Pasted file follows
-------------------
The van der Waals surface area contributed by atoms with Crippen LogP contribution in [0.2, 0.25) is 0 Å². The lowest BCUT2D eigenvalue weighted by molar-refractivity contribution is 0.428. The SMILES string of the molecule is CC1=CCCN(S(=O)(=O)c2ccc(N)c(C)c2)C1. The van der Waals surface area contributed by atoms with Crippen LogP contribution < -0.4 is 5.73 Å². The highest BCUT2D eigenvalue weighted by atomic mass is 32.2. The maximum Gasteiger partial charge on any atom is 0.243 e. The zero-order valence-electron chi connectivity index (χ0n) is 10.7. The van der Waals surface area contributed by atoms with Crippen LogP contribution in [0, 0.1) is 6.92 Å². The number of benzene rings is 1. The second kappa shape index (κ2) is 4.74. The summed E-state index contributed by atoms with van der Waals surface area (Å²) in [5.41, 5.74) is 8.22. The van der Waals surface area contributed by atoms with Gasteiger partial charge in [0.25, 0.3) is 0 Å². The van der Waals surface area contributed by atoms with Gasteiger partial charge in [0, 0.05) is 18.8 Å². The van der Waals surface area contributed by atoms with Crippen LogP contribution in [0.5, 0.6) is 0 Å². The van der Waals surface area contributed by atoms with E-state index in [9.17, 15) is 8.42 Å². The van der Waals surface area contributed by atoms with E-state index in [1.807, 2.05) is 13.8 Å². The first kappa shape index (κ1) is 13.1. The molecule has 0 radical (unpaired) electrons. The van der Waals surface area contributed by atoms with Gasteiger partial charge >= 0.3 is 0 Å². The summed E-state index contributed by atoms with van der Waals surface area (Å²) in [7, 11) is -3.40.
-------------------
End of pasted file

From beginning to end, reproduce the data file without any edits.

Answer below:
The van der Waals surface area contributed by atoms with Crippen LogP contribution in [0.2, 0.25) is 0 Å². The lowest BCUT2D eigenvalue weighted by molar-refractivity contribution is 0.428. The SMILES string of the molecule is CC1=CCCN(S(=O)(=O)c2ccc(N)c(C)c2)C1. The van der Waals surface area contributed by atoms with Crippen LogP contribution < -0.4 is 5.73 Å². The highest BCUT2D eigenvalue weighted by atomic mass is 32.2. The maximum Gasteiger partial charge on any atom is 0.243 e. The zero-order valence-electron chi connectivity index (χ0n) is 10.7. The van der Waals surface area contributed by atoms with Crippen LogP contribution in [0, 0.1) is 6.92 Å². The number of benzene rings is 1. The second kappa shape index (κ2) is 4.74. The summed E-state index contributed by atoms with van der Waals surface area (Å²) in [5.41, 5.74) is 8.22. The van der Waals surface area contributed by atoms with Gasteiger partial charge in [0.25, 0.3) is 0 Å². The van der Waals surface area contributed by atoms with Gasteiger partial charge in [0, 0.05) is 18.8 Å². The van der Waals surface area contributed by atoms with Crippen LogP contribution in [0.5, 0.6) is 0 Å². The van der Waals surface area contributed by atoms with E-state index in [9.17, 15) is 8.42 Å². The van der Waals surface area contributed by atoms with E-state index in [1.807, 2.05) is 13.8 Å². The first kappa shape index (κ1) is 13.1. The molecule has 0 radical (unpaired) electrons. The van der Waals surface area contributed by atoms with Gasteiger partial charge >= 0.3 is 0 Å². The summed E-state index contributed by atoms with van der Waals surface area (Å²) in [7, 11) is -3.40.